Building a Knowledge Sharing Culture with KCS
With my experience building, implementing, rebooting, and supporting KCS programs, I’ve come to a few realizations along the way. One of which is that the organization’s culture will make or break any adoption, and that leads to further failed self-service initiatives. So I want to share some of the key points around this focus on culture and shifting to one that embraces knowledge sharing that may prove helpful to you in your own KCS or knowledge management endeavors…
But first, let’s set the baseline:
Knowledge Centered Service (KCS) is a methodology that embeds the creation and maintenance of knowledge into the service and support process as the way to solve cases in order to improve the efficiencies of solution delivery. KCS is centered on the concept of creating and reusing knowledge, rather than simply resolving cases without capturing what we learned from the interaction. A KCS culture is one in which knowledge capture, sharing, collaboration, and continuous improvement are ingrained into the organization’s values and practices and have become second nature in our daily work.
Why is a KCS Culture Important?
Building this culture is essential for organizations to build a sustainable, scalable service and support program. With a Knowledge-Centered Services culture, organizations can ensure that their teams are effectively creating and sharing knowledge, resulting in better support experiences for customers and improved efficiencies for the organization. When the culture is adopted, there is far less churn and greater job satisfaction.
A KCS culture also helps organizations to foster a sense of collective ownership and continuous improvement. This shift if where competition becomes collaboration. When knowledge sharing and collaboration are prioritized, teams are able to learn from each other, faster, and improve their processes over time. This creates a positive feedback loop, where teams are collaboratively improving their knowledge base and support processes, which directly leads to better customer experiences which delivers those business outcomes like improved CSAT and customer retention.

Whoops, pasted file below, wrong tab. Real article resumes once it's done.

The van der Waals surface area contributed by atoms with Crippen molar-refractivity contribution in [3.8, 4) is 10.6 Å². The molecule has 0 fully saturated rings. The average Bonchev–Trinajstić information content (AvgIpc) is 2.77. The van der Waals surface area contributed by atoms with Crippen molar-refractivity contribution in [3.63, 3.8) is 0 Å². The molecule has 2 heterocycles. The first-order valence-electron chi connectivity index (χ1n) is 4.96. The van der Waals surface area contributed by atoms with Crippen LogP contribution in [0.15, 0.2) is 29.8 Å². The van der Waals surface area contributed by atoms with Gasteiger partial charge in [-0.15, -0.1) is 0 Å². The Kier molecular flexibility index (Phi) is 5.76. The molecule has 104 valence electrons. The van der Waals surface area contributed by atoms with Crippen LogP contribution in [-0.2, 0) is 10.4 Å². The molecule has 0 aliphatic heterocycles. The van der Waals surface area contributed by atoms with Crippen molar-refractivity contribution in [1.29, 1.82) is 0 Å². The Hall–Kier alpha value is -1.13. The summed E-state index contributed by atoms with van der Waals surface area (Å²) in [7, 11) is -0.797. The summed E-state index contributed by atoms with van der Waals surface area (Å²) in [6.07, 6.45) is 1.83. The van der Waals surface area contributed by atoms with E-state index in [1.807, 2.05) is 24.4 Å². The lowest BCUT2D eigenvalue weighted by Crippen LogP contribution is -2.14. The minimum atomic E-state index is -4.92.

How to Build a KCS Culture
This is where the hard work happens. Building a KCS culture requires a concerted effort from all members of the organization; from frontline support staff to executive leadership, and everyone in-between, but is especially reliant on your first-line managers. KCS is not just a methodology or framework, it’s a mindset that can help organizations build a sustainable and scalable support program that delivers real value to your customers, but only when we are all bought in. Every person involved needs to be bought in to the ideas and direction to ensure success. KCS is not an individual success or failure, it is a community driven program that can only succeed when the community works together to achieve its goals.
This in mind, here are some key steps to building a solid KCS culture:
Trust is a core principle of the KCS methodology, and it should be at the root of any KCS culture. Trust empowers employees to make decisions and take ownership of their work, which is essential for effective knowledge sharing and collaboration. When employees feel trusted, they feel safe and are more likely to share their knowledge and contribute to the organization’s collective intelligence.
Building trust within an organization takes a lot of time and effort. Organizations should prioritize building trust by:
- Empowering employees to make decisions on their own and take ownership of their work
- Encouraging and providing more opportunities for employees to build relationships and collaborate with one another
- Recognizing and rewarding employees who demonstrate trustworthiness
- Creating a culture of transparency and open communication
While guidance and documentation are important in any support organization, they can be counterproductive when they become overly prescriptive. To build a KCS culture, organizations should prioritize empowering employees to make decisions and use their judgment. This means simplifying guidance to provide a framework for decision-making rather than a set of rigid rules to cover every edge case.
Simplifying guidance requires organizations to:
- Provide employees with a framework for decision-making, not a script of steps to follow
- Encourage employees to use their judgment and make decisions based on the situation at hand
- Ensure that guidance is flexible and can be adapted to changing circumstances
- Provide breathing room and time for thought, while allowing for mistakes to occur… those are excellent growth and coaching opportunities after all